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In the Studio

Børns Puts Finishing Touches on Fantastical Debut Album

When Børns calls SPIN from his California studio, he’s mere days from putting the finishing touches on his upcoming, as-yet-untitled debut album, likely due in October. In January, Taylor Swift Instagrammed a link to his crisp, beachside pop anthem “Electric Love,” calling it an “instant classic,” the kind of cosign you can’t pay for. This spring, the electro-surf youngster opened for the peppy New York trio MisterWives on tour, dropping by South By Southwest for several big shows that boosted his already-growing profile. He’s also several shows deep into an opening slot on Charli XCX and Jack Antonoff’s cross-country summer tour, peppering in festival appearances — he’s due to appear at this weekend’s Lollapalooza — along the way. Needless to say, 2015’s brought unthinkable blessings his way.

Though the LP is still in the works, the 20-year-old singer — born Garrett Borns in Grand Haven, Michigan — plans to play into the swirling mythology that’s been built up around him. Press releases claim that he used to live in a treehouse, which is where — so it’s said — he wrote much of his four-track, psych-pop 2014 EP, Candy. During our call, the musician doubles down on that, promising that his time up among the squirrels inspired his songwriting.

“I was living in this little fantasy home/treehouse hut up in the hills,” he says. “At night, there were these gangs of coyotes that made this crazy, demonic laughter. They’re just hyping each other up. I have this crazy sample that I got on my iPhone of the coyotes going crazy one night, and I put that in the beginning of one of the new songs, alongside this kind of arpeggiated guitar.”

Børns says that he’s taking his melodies seriously though, calling on heavyweight producers like Emile Haynie (Lana Del Rey’s “Born to Die”) and Jeff Bhasker (Kanye West’s My Beautiful Dark Twisted Fantasy) for help.

“I’ve been a huge fan of their work for a long time, so it was awesome to get to hang with them, but pretty much all of the record is just Tommy [English, who produced the Candy EP] and I,” he says. “We have this synergy in the studio where we both always throw out ideas and wait for each other to react to them, until one of us really reacts. Then we know it’s good.” Collaborating with English, Børns says, kept him centered as they banged out “a lot of swoopy Beach Boys-esque harmonies,” embodying a retro vibe that’ll carry the album.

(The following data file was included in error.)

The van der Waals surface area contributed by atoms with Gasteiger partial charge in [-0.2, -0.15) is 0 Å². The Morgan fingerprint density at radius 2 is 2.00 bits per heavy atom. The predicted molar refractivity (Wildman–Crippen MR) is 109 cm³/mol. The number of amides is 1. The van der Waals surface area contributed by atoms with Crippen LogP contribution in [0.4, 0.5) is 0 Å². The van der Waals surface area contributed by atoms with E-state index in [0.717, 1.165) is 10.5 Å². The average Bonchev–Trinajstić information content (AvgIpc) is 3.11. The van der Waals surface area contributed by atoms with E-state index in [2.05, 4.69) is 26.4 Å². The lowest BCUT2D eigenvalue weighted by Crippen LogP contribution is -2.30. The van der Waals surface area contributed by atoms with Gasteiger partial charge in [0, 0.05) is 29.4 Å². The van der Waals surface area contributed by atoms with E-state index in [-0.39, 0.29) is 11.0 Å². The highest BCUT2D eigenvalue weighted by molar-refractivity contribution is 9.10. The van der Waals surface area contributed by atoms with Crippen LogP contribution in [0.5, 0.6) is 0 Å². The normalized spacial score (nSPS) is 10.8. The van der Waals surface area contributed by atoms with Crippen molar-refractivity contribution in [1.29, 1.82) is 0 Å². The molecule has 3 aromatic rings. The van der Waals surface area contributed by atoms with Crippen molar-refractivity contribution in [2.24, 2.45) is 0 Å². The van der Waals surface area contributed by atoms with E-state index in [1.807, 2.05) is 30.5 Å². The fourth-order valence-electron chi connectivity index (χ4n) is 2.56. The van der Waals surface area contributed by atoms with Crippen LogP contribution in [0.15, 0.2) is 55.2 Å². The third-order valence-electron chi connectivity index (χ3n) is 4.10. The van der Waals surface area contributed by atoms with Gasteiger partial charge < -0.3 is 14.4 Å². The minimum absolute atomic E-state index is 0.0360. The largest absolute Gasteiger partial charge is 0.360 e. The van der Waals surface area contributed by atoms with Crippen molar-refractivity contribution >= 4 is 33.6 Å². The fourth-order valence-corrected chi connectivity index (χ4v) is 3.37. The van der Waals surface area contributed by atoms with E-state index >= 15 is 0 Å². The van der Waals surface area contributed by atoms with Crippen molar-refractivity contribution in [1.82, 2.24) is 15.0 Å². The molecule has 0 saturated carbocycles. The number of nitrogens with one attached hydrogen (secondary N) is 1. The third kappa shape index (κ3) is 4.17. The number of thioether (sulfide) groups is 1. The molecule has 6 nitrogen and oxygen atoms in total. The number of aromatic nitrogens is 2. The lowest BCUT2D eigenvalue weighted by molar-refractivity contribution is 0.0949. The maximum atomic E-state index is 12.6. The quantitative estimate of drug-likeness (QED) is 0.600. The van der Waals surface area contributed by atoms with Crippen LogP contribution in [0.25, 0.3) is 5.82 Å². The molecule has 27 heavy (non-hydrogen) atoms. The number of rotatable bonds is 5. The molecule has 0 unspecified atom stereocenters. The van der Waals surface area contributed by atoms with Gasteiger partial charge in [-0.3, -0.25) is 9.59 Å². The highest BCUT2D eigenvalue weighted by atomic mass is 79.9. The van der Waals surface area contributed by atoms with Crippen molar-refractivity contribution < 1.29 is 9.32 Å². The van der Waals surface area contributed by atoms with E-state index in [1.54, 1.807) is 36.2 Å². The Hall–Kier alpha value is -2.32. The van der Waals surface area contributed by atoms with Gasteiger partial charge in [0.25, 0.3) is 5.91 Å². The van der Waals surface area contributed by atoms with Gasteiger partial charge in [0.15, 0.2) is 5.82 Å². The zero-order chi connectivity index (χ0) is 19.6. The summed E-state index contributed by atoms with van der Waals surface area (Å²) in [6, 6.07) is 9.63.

His sentences meander dreamily as he cites some of the more bizarre artifacts from which he drew creativity. “Some of the songs were influenced by some old ‘60s and ‘70s Playboys, because those are the best ones in my opinion,” he says with a laugh. “Tommy is also such a beast at chopping up drum samples. We’re really particular about how the drums and bass hit you.”

Thematically, the newcomer says he’s opening up about personal experiences like tour-induced heartbreak, loneliness, and maturation. “It’s hard to fake that,” he says. “When you listen to music, you can tell if it’s a real love song or not. I’m hoping that honesty will translate.”

At this moment in late June, one of the only things Børns has left to do on the album is come up with a title, but it appears that he’s well on his way. “I was talking to my friend Tommy in the studio and I dropped one of my pens under the seat,” he says. “I finally found it, but I also found a crouton. He was like, ‘Oh yeah, it’s a vintage crouton.’ I was like, ‘Dude, that’s what I’m calling my album: Vintage Crouton.’ I was so close to tweeting, ‘Hey everyone, I’m really excited to announce my album’s called Vintage Crouton’… Actually, you know what? I’m gonna do it right after I hang up.”

With his deadline looming, Børns is just trying to stay focused. “It’s time to just rise to the occasion,” he says confidently. “This is the time. I have to keep my momentum going.”